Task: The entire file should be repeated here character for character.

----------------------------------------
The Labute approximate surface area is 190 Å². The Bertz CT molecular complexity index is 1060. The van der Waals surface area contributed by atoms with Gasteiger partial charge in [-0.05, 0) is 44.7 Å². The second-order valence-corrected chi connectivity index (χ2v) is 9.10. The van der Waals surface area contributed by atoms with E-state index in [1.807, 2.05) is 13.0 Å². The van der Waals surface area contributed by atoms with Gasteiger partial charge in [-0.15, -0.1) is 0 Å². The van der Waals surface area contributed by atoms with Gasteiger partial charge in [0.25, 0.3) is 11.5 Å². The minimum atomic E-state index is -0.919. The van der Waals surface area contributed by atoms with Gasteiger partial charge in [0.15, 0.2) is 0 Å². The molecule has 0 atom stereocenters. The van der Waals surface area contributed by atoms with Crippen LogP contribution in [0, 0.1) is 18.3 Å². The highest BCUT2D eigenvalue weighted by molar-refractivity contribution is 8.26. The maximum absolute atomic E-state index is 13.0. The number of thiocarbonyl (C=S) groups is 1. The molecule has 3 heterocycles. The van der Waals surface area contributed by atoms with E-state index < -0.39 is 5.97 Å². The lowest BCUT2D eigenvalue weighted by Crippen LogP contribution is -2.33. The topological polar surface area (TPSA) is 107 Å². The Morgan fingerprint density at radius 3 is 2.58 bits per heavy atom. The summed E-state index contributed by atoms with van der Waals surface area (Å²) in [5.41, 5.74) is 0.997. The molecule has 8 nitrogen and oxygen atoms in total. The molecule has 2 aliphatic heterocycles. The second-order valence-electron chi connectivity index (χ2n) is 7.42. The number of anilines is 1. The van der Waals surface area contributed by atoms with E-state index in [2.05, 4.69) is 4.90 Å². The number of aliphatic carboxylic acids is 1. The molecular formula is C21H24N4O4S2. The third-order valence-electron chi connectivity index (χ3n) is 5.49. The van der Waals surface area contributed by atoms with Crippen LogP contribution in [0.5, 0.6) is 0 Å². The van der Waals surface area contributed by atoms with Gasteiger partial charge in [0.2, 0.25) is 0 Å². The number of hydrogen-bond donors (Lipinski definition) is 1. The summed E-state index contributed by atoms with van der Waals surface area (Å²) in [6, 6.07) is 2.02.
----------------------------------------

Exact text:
The Labute approximate surface area is 190 Å². The Bertz CT molecular complexity index is 1060. The van der Waals surface area contributed by atoms with Gasteiger partial charge in [-0.05, 0) is 44.7 Å². The second-order valence-corrected chi connectivity index (χ2v) is 9.10. The van der Waals surface area contributed by atoms with E-state index in [1.807, 2.05) is 13.0 Å². The van der Waals surface area contributed by atoms with Gasteiger partial charge in [-0.15, -0.1) is 0 Å². The van der Waals surface area contributed by atoms with Gasteiger partial charge in [0.25, 0.3) is 11.5 Å². The minimum atomic E-state index is -0.919. The van der Waals surface area contributed by atoms with Gasteiger partial charge in [0.15, 0.2) is 0 Å². The molecule has 0 atom stereocenters. The van der Waals surface area contributed by atoms with Crippen LogP contribution in [0, 0.1) is 18.3 Å². The highest BCUT2D eigenvalue weighted by molar-refractivity contribution is 8.26. The maximum absolute atomic E-state index is 13.0. The number of thiocarbonyl (C=S) groups is 1. The molecule has 3 heterocycles. The van der Waals surface area contributed by atoms with E-state index < -0.39 is 5.97 Å². The lowest BCUT2D eigenvalue weighted by Crippen LogP contribution is -2.33. The topological polar surface area (TPSA) is 107 Å². The Morgan fingerprint density at radius 3 is 2.58 bits per heavy atom. The summed E-state index contributed by atoms with van der Waals surface area (Å²) in [5.41, 5.74) is 0.997. The molecule has 8 nitrogen and oxygen atoms in total. The molecule has 2 aliphatic heterocycles. The second-order valence-electron chi connectivity index (χ2n) is 7.42. The number of anilines is 1. The van der Waals surface area contributed by atoms with E-state index in [2.05, 4.69) is 4.90 Å². The number of aliphatic carboxylic acids is 1. The molecular formula is C21H24N4O4S2. The third-order valence-electron chi connectivity index (χ3n) is 5.49. The van der Waals surface area contributed by atoms with Crippen LogP contribution in [0.5, 0.6) is 0 Å². The van der Waals surface area contributed by atoms with Gasteiger partial charge in [0.2, 0.25) is 0 Å². The number of hydrogen-bond donors (Lipinski definition) is 1. The summed E-state index contributed by atoms with van der Waals surface area (Å²) in [6, 6.07) is 2.02.